Born in 1926, Christine was only 15 when she began working at Halas & Batchelor. She was studying at Watford Art School at the time that the studio moved out to nearby Bushey to escape the worst of the blitz. She recalls being sent up from the school (where Joy Batchelor had studied some years earlier) to work in the trace and paint department on a temporary basis. She actually remained at the company until 1950, by which time she was working as an inbetweener but then left the industry altogether.
Born in Lambeth in 1923, Vera joined Halas & Batchelor in 1940 fresh out of art school. Her talents and need to express them quickly moved her from tracing work - copying the pencil drawings of others onto clear cels in ink - to animating herself. She remained a key member of the company in its founding years, before leaving to join the Larkins Studio in the late 40s.
Vera flourished at Larkins, working particularly well with Nancy Hanna who was already established there and the two were head-hunted to work in an animation department at Pearl & Dean under ex-UPA man Dave Hilberman in 1953 or 54. Hildenburg's tenure at Pearl & Dean was unfortunately short-lived and Nancy and Vera were not treated well by the management thereafter. They both moved to join Bob Godfrey and Keith Learner at Biographic in 1957, and remained key a fixture of the British animation industry there until she retired in 1985.
Post-retirement, Vera has left animation behind but continues to paint and exhibit her work.
Staff outside Halas & Batchelor at 10A Soho Square c1946. From left to right: Stella Harvey, unknown, Wally Crook, unknown, Vera Linnecar
Elizabeth Williams - seemingly known by everyone as Liz, and better known by her latter married name of Liz Horn, joined H&B at a similar time to Vera when they were still at Bush House. She remained with the company through the war and beyond, and is credited on most of the Charley series as "E. Williams", moving from inbetweening to animating. In an interview she did with Ken Clark in 1985 she offers a great insight into H&B at that time and its progressive ambitions that led to films like A Magic Canvas.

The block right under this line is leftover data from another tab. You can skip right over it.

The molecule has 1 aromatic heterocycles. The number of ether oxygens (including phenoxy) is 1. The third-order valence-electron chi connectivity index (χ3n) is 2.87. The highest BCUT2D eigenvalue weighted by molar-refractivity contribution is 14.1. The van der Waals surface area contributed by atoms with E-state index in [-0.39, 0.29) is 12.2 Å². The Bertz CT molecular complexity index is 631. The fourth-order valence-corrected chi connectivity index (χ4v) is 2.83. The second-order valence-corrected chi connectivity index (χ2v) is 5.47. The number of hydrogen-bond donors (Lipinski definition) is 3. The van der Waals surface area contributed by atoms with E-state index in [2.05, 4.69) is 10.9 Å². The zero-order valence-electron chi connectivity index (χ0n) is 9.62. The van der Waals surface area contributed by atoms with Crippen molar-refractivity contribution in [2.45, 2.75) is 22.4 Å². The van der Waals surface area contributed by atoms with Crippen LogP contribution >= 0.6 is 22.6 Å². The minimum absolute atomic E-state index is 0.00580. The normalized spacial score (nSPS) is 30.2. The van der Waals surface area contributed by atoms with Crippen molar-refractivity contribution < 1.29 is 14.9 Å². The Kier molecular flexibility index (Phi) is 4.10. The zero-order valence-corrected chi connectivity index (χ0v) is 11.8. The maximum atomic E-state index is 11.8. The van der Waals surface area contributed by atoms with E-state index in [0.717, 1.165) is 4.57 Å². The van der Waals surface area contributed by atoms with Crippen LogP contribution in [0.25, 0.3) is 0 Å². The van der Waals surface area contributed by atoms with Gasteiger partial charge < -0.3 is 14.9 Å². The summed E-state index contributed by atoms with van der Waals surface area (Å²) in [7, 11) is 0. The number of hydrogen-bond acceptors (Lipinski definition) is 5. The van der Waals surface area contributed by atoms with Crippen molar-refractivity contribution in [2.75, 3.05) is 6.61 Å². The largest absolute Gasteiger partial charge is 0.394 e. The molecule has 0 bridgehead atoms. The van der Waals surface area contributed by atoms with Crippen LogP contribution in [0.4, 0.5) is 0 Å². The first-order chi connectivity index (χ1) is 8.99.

This experience was not to last and she left H&B on unhappy terms before 1950. After periods at a variety of companies, including the briefly innovative unit at Pearl & Dean, she set up as a "freelance team" with her husband Dick Horn (see below). She worked a lot at Biographic with Vera until the early 80s.
So far I have drawn a blank on this name. Any info would be greatly appreciated
There is a bit of a mystery to this one. There is a John Beaven credited on a number of H&B films from this period, and although he is not always directly credited as such my understanding is that his role was painting backgrounds for the animation cels. Googling Walter Beaven I came across some ebay listings (now removed) for title cards for The Shoemaker and the Hatter (1950) that were apparently signed "Walter Beaven on the rear - also some designs for packaging from the 1930s.
This listing of artworks by John Beaven which includes biographical details of him working at H&B lead me to some FreeBMD digging and I discovered that a John W Beaven married Christina Sweet in Hendon, March 1940. Could the "W" stand for Walter and this be a name used for commercial work to differentiate from private artistic enterprises? The other possibility is that Christine Jollow remembered a Mr Beaven who was a colour mixer for the paint department who was John's father. He could be the Walter who is listed, but that would mean his son the background artist was not. Any info putting this right would be greatly received.
Part 2 of this post will appear next week - if you have any info on any of the people named, or can identify the unknown names in the photo then please do get in touch via the contact page or other means if you have them.